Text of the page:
Interview: Rick Eid


Rick Eid joined CSI: Crime Scene Investigation this season as a co-executive producer. No stranger to the crime genre, Eid has devoted much of his writing career to series such as Dark BlueThe Forgotten, and the Law & Order franchise. This week’s installment, “In Vino Veritas,” marks his second writing credit on CSI and the writer was tasked with writing a portion of one of this season’s biggest television events: a crossover with spinoff CSI: NY. For the first time in the franchise’s history CSI and NY will have a direct crossover which starts February 6 with the Vegas chapter and concludes February 9 in New York. Shane Saunders caught up with Eid to discuss the crossover decision making process.

CSI Files: When did talks for the crossover begin, and what was the genesis of the CSI installment?

Rick Eid: Talks were early in the season; I think people knew there was going to be a crossover, so they started talking about it. The genesis on the crossover side, I know everybody likes the idea of Gary Sinise‘s [CSI: NY‘s Mac Taylor] girlfriend [Christine Whitney, Megan Dodds) going missing in Vegas and Ted [Danson, DB Russell] trying to help Gary track down the missing girlfriend. The trick was finding a story that serviced that and then feed in to the CSI: NY episode.

CSI Files: Was there any concern that a kidnapping storyline would feel too similar or too soon to the “Karma to Burn” episode from earlier this season?

Eid: We talked about it and just tried to make sure that the episode was distinct from that. I don’t think we were concerned. It was more of a mystery story because in Russell’s situation, you knew that the baby was gone; here, it’s more like you don’t know what is going on. The hope is that it was a little more noir mystery than straight on kidnapping.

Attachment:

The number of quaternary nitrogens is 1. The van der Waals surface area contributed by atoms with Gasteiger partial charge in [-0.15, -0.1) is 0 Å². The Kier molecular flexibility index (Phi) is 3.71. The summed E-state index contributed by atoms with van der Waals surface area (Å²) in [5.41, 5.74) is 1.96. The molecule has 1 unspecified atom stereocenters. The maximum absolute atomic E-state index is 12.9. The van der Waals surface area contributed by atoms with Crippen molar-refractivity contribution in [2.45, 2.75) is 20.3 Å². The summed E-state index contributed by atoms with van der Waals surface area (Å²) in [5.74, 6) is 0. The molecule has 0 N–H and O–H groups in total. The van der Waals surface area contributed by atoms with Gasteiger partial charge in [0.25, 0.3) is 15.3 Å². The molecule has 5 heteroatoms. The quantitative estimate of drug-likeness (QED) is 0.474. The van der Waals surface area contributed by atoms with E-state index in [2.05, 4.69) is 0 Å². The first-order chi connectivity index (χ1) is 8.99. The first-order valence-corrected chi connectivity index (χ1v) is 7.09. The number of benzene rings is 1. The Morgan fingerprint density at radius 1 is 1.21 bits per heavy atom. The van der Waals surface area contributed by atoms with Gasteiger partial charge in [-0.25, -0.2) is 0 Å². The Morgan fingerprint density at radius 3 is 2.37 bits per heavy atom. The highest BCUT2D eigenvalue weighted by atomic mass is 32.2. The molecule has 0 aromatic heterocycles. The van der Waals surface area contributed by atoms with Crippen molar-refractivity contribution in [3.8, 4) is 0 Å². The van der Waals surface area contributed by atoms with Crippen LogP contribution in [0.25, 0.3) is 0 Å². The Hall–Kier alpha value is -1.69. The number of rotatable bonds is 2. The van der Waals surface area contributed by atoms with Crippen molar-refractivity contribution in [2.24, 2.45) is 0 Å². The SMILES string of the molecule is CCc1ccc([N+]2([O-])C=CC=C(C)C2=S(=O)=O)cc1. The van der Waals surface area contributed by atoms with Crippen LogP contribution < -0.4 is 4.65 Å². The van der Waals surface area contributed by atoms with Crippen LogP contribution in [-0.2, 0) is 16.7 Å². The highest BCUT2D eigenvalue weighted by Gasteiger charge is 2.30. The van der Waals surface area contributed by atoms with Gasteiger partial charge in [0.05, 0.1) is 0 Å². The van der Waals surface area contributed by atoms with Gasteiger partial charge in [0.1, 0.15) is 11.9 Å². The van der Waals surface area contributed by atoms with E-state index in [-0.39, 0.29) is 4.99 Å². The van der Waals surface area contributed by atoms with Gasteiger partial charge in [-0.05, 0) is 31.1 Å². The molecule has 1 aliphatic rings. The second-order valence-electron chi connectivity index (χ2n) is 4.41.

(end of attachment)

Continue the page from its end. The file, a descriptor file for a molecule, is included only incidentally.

CSI Files: What’s the collaborating process like when you’re working on a crossover? There’s a lot of scheduling logistics that need to be worked out. For you as a writer, how did you approach the episode and what was the process like working with the New York team?

Eid: We just stayed in touch with the writers. It’s easier on our end: we come up with the idea for our episode and we serve them up a set of facts and they take it and run it up on their end. It’s probably harder for them because they inherit from our story. There wasn’t a ton of collaborating on the story side, it was more just keeping them in the loop and they would come back and go, “Can you tweak it this way, because we want to do something else on our end.” Once the story took form, they would give input and I would try to make some adjustments that would help them on their side. And once the script was written the character collaboration, because obviously they know Gary’s voice a lot better than we do we would listen to advice, and vice versa when Ted was in their episode.

CSI Files: Russell is the only character to visit NY. Was there ever a plan to have someone go with him?

Eid: It was always just going to be one cast member to go over.

CSI Files: Were you a fan of the show prior to joining this season?

Eid: Yes.

CSI Files: When you’re writing episodes do you tend to gravitate more towards the forensics or the personal?

Eid: I tend to lean more towards the personal. I try to find the human emotional story and then find interesting forensics to service that story. I always think character and personal first.

Shane Saunders
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